evolutionary ecology | adaptation | global change biology
Using experimental islands to understand rapid adaptation
We have transplanted thousands of Anolis lizards to dozens of islands in the Panama Canal (photo, left) and The Bahamas (see the four pics below). Islands in both places differ in their biotic and abiotic environments such that populations are exposed to different agents of natural selection. We track these populations in real time with mark-recapture, and ask a diversity of questions about adaptation to novel environments.
The pictures to the left show four of our experimental islands in The Bahamas. In 2017 we transplanted populations of brown anoles (Anolis sagrei) to these islands. As you can see from the pics, they differ dramatically in habitat structure and substrate, and these translate into huge differences in thermal environments. We are studying how thermoregulatory behavior evolves on these islands, and whether changes in behavior result in subsequent physiological evolution. We are also investigating the genomic basis of adaptation to these different island environments.
Evolution in the face of gene flow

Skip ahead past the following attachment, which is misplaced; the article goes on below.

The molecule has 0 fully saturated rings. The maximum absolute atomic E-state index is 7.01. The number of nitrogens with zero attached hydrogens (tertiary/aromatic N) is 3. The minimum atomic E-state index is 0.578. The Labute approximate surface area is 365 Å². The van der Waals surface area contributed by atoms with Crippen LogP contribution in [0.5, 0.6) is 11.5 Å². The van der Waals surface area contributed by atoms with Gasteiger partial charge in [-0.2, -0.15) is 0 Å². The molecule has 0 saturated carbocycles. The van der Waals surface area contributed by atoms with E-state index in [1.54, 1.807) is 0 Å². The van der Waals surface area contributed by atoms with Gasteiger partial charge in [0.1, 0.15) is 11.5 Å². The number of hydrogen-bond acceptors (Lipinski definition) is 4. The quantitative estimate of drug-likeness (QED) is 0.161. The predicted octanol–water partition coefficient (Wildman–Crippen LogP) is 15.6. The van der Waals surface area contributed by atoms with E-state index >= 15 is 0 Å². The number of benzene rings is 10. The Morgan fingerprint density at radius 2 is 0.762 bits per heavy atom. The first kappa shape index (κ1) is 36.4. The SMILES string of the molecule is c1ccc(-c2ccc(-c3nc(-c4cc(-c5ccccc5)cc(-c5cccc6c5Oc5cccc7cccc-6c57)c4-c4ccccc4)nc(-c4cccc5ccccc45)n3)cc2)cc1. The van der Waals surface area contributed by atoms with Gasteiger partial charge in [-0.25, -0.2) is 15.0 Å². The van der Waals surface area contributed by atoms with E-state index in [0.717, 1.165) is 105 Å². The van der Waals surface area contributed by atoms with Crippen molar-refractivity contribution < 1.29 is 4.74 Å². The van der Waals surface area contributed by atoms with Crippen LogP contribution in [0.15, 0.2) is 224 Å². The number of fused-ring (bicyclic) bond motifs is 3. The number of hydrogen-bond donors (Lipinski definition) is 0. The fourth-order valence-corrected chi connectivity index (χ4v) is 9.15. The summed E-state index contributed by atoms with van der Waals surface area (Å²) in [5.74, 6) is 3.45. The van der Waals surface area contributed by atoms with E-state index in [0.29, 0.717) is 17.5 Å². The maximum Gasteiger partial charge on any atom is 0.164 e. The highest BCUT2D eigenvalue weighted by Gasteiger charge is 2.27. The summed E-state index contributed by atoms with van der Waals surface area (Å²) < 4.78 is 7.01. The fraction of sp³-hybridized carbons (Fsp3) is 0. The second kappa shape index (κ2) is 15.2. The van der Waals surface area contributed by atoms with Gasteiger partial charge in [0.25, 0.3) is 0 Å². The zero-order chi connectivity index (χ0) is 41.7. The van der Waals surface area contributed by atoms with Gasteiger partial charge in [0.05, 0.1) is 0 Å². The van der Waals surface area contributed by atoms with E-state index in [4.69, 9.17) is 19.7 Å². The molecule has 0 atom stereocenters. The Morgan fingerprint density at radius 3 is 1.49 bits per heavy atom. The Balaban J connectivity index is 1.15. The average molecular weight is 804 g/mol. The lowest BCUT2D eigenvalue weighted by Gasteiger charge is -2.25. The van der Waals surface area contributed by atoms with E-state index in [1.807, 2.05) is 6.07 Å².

How do organisms adapt to local environments when they experience gene flow from other places? We are studying the Dominican anole (Anolis oculatus) to understand how populations can persist and even thrive in divergent environments while experiencing ongoing gene flow. This species (pic, right) is the only endemic anole on the island of Dominica, and can be found in all of the available environments on the island.
Dominican anoles can be found in cool, wet cloud forests (first pic on the right) and hot, dry coastal forest (second pic on the right) where they regularly experience body temperatures that differ by more than 10°C! We are using reciprocal transplant experiments to understand how populations are able to adapt to these different environments in the face of gene flow.
Sexual signal and behavioral evolution
Anoles have a colorful throat fan, called a "dewlap", which is usually much larger in males and that they use to attract females and to deter rival males and potential predators. Interestingly, slender anoles in Panama have a dewlap polymorphism (top pic on left), whereby some individuals have a solid yellow dewlap ("solid" morph) and others have white around the edge ("basal" morph). This trait follows simple Mendelian inheritance with the solid allele being dominant to the basal allele, and there are naturally occurring populations with varying frequencies of each of these morphs.
We are transplanting both morphs to islands that vary in canopy cover (see examples of low versus high canopy cover in bottom two pics) to test the hypothesis that higher light levels reaching the understory select for darker dewlaps. We are tracking survival and reproductive success of each individual to determine how sexual and natural selection jointly determine the frequencies of dewlap morphs.
We are pairing dewlap studies with measurements of female choice, male boldness, and other components of behavior in an attempt to understand how whole suites of behavioral traits evolve when environments change.